The criticism of the use of non-disclosure clauses in a settlement is that said clauses may allow individuals who were alleged to have bullied or harassed others to continue to do so. It can be also distasteful to think of victims of harassment or abuse to be silenced because of the NDA and disallowed from being able to tell their stories to others. This is because NDAs – also commonly called “confidentiality” clauses within the settlement agreement – exist to stop a party from communicating certain things about the settlement. They may be mutual (involving both parties to the dispute) or not. The NDA may be a simple single provision within the minutes of settlement or release or a complicated, stand-alone agreement between parties.

The consequences of breaching an NDA or confidentiality clause will be determined based on the wording of the provision or agreement. In our experience the confidentiality clause will often set out that the party breaching it will have to pay or return the settlement funds (either a portion or fully). Moreover, a party may also be sued for further damages depending on the nature of the statements made and the breach involved.

Our Thoughts

Firstly, we believe that any party should consult with a lawyer before agreeing to an NDA or confidentiality clause when settling a dispute. All parties to a settlement need to be aware of the scope of the NDA in that settlement and what the repercussions are, if any, to breaching the NDA.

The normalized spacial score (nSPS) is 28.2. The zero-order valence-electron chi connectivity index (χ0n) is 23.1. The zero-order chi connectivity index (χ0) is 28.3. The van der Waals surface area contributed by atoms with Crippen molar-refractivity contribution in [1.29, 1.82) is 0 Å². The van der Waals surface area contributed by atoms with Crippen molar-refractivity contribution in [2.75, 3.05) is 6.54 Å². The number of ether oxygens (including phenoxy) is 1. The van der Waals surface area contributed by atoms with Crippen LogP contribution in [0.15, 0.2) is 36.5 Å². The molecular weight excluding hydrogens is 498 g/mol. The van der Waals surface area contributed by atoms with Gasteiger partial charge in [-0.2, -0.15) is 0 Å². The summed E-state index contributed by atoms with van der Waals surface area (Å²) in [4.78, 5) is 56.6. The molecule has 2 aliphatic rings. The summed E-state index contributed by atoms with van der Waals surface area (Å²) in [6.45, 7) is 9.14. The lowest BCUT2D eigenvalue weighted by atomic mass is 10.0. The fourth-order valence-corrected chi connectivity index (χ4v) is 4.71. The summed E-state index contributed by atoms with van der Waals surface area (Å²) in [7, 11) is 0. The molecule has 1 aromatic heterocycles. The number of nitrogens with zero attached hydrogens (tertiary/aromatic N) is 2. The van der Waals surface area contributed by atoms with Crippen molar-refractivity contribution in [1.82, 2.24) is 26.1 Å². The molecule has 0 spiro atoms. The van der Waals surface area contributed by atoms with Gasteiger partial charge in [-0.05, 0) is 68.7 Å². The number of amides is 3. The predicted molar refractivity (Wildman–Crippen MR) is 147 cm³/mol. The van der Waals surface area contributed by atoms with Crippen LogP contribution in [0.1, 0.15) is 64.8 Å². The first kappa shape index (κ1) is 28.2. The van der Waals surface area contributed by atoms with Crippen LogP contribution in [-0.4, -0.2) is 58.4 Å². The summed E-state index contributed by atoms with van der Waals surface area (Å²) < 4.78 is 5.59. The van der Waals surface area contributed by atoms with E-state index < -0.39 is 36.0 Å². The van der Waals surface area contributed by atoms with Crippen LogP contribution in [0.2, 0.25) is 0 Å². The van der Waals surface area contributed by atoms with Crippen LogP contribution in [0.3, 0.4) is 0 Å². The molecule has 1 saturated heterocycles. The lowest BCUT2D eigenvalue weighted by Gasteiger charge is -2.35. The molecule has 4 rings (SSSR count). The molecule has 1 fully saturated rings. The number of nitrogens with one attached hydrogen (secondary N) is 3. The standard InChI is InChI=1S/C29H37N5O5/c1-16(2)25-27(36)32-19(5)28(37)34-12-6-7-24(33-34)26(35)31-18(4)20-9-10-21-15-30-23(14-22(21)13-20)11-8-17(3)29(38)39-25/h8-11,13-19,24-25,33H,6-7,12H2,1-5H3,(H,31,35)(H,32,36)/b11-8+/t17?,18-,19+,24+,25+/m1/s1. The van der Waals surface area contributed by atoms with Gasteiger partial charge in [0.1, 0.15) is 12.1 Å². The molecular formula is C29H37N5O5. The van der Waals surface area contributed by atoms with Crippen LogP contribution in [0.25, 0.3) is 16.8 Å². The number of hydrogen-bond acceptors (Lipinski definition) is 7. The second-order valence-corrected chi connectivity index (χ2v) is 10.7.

Secondly, we believe what is missing from the recent public discussion about NDAs within settlement is the variation that we see on the ground when lawyers settle cases. Normally these provisions are relatively simple. However, they can infrequently be complex. They can be one-sided agreements, or they can be mutual and include both parties. They can include vague refrences to general conduct to be avoided or include specific statements or allegations. They are never usually an impediment to settlement – typically, they constitute at least one reason to settle. In most cases both sides just want to move on.

And that takes us to our third concern. Hockey Canada has brought these issues to the public in a case where the facts and allegations were egregious as they included serious allegations of a sexual assault. We can see a rush to impose certain legislation like that in P.E.I that would seem to limit the use of NDAs to instances where it is the wish of the party claiming harassment or discrimination. However, this is pretty much already the case. One side cannot make the other side commit to a settlement. And, if an NDA is not on the table for settlement at all, it may have a chilling effect on settlement on the part of an employer because they might as well duke it out in court especially in cases of harassment or discrimination that do not involve sexual assault. Indeed, the person contemplating taking the deal does not have to do so – as plaintiff, you always have the right to reject a settlement and to try your matter in court.

The above article is for general information purposes only, does not constitute legal advice or create a solicitor-client relationship. Because each case is unique and factually driven, if you have concerns with regard to the foregoing issues, please make an appointment with one of our lawyers or a qualified legal practitioner elsewhere. We represent clients in the Greater Toronto Area including Toronto, North York, Markham, Vaughan, Thornhill, Newmarket, Aurora, Brampton, Mississauga, Barrie, Ajax, Whitby, Pickering and Oshawa.